That was more than 17 years ago. I underwent a long and challenging journey, but today I am happy, healthy, and expecting my second child.
When I was first diagnosed in 1997, I didn’t know that it was possible for someone living with HIV to have an HIV-negative child. Growing up in Tanzania, I had seen the virus cause so much death and suffering. Millions were dying at home and I thought that when I arrived in the United States, I had escaped the AIDS epidemic. And now that I was one of the people living with the virus, I could relate to the pain and suffering that this incurable disease caused. I know how it is to be scared to die from it, or just to live with a disease surrounded by stigma.
But I didn’t want to die and certainly didn’t want my baby to die. I was determined to live and even more determined to ensure my child wouldn’t suffer from this devastating virus. I sought out treatment to prevent HIV from passing to my baby and today my daughter Florida is happy, healthy and HIV-free.
I have been able to enjoy all that motherhood has to offer. I am raising an active, wonderful kid. But I also endured the stigma and discrimination that many people living with HIV, especially women, face every day.
My husband left me because he wanted to have more children and despite the fact that Florida was HIV-negative, he didn’t believe he could have a future with us. As a young woman, that tortured me inside. I too thought my chance to have another baby was over and my hope of one day having more children almost faded within time.
As the years went by, I remained healthy by adhering to treatment, eating right, exercising and seeing my doctor regularly. But I continued to dream of having another child—a sibling for my daughter, another baby for me to love.
HIV has taken so much from me and I decided I would not let it take away my chance to grow my family. I consulted with my doctor, and found a partner who was fully aware of the situation, and shared my desire to be a parent.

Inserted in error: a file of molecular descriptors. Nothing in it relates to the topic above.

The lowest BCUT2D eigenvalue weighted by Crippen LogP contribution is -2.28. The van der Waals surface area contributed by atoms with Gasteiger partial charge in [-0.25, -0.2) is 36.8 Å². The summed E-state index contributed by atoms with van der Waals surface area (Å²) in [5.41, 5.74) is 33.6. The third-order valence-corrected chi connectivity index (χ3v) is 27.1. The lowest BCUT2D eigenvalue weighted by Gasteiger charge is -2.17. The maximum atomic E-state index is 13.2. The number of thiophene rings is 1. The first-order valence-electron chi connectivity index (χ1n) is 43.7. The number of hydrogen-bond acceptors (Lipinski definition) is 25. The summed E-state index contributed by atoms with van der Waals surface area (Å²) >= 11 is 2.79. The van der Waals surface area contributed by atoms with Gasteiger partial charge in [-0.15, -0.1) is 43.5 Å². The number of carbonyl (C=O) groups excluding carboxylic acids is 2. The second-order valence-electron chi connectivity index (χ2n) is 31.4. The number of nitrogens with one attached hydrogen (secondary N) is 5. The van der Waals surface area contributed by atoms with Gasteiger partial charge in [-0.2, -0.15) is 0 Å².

As I am writing this, I am expecting my second baby girl—due this summer. I am taking my medication daily to make sure she will be born HIV-free, just like Florida.
The biggest difference between my first pregnancy and my second is that today, I am not scared. I know that I took every measure possible to make sure my child will be healthy and HIV-free. I am just a normal woman sharing in the regular ups and downs of being pregnant.
I almost let HIV steal my future from me, but instead I decided to fight for my health and my children’s health. I enrolled in advocacy training on HIV/AIDS in Houston, Texas, to become a mentor and community educator, and later I became an ambassador for the Elizabeth Glaser Pediatric AIDS Foundation (EGPAF). I am proud to share my story in order to help others cope with their HIV diagnosis.
I am just one person, one example, one face of millions who are living with HIV around the world and I want everyone to know that it is not a death sentence. I am living proof that you can make plans for the future, have a family, and live the life you want to live regardless of your HIV status and I want others to live without the fear of never fulfilling their dreams—whatever they are.
Fortunata Kasege is an EGPAF ambassador and soon-to-be mother of two. She shared the cover of the October 2007 issue of POZ. Click here to read her cover story. This Mother’s Day, join EGPAF as they honor the invaluable role of moms like Fortunata. Share your own #MOMento and help EGPAF rally support for its global efforts to ensure the health of moms and babies worldwide.